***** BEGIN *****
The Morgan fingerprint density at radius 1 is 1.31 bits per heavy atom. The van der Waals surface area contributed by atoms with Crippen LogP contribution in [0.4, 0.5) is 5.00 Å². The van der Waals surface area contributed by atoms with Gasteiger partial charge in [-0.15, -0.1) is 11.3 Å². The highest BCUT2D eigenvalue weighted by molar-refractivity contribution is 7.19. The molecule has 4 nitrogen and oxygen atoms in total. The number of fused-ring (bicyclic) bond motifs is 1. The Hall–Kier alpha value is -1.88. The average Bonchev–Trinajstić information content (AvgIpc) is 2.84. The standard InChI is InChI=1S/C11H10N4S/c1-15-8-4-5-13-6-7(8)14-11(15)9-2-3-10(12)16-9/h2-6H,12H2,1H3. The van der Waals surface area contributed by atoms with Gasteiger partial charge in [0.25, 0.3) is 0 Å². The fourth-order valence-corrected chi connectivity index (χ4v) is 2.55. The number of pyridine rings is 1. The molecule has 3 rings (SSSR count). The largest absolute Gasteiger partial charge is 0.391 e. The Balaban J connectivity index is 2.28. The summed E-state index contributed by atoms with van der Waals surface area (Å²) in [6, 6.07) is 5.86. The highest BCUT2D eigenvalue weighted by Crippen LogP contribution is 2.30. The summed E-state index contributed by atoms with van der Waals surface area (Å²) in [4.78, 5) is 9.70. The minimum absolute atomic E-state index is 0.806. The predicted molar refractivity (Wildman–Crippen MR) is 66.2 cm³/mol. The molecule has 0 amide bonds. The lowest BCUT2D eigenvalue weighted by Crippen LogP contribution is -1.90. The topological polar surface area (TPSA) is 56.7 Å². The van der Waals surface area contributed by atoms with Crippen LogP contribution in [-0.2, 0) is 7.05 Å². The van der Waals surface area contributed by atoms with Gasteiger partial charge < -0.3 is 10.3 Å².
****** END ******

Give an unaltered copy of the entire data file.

The Morgan fingerprint density at radius 1 is 1.31 bits per heavy atom. The van der Waals surface area contributed by atoms with Crippen LogP contribution in [0.4, 0.5) is 5.00 Å². The van der Waals surface area contributed by atoms with Gasteiger partial charge in [-0.15, -0.1) is 11.3 Å². The highest BCUT2D eigenvalue weighted by molar-refractivity contribution is 7.19. The molecule has 4 nitrogen and oxygen atoms in total. The number of fused-ring (bicyclic) bond motifs is 1. The Hall–Kier alpha value is -1.88. The average Bonchev–Trinajstić information content (AvgIpc) is 2.84. The standard InChI is InChI=1S/C11H10N4S/c1-15-8-4-5-13-6-7(8)14-11(15)9-2-3-10(12)16-9/h2-6H,12H2,1H3. The van der Waals surface area contributed by atoms with Gasteiger partial charge in [0.25, 0.3) is 0 Å². The fourth-order valence-corrected chi connectivity index (χ4v) is 2.55. The number of pyridine rings is 1. The molecule has 3 rings (SSSR count). The largest absolute Gasteiger partial charge is 0.391 e. The Balaban J connectivity index is 2.28. The summed E-state index contributed by atoms with van der Waals surface area (Å²) in [6, 6.07) is 5.86. The highest BCUT2D eigenvalue weighted by Crippen LogP contribution is 2.30. The summed E-state index contributed by atoms with van der Waals surface area (Å²) in [4.78, 5) is 9.70. The minimum absolute atomic E-state index is 0.806. The predicted molar refractivity (Wildman–Crippen MR) is 66.2 cm³/mol. The molecule has 0 amide bonds. The lowest BCUT2D eigenvalue weighted by Crippen LogP contribution is -1.90. The topological polar surface area (TPSA) is 56.7 Å². The van der Waals surface area contributed by atoms with Crippen LogP contribution in [-0.2, 0) is 7.05 Å². The van der Waals surface area contributed by atoms with Gasteiger partial charge < -0.3 is 10.3 Å².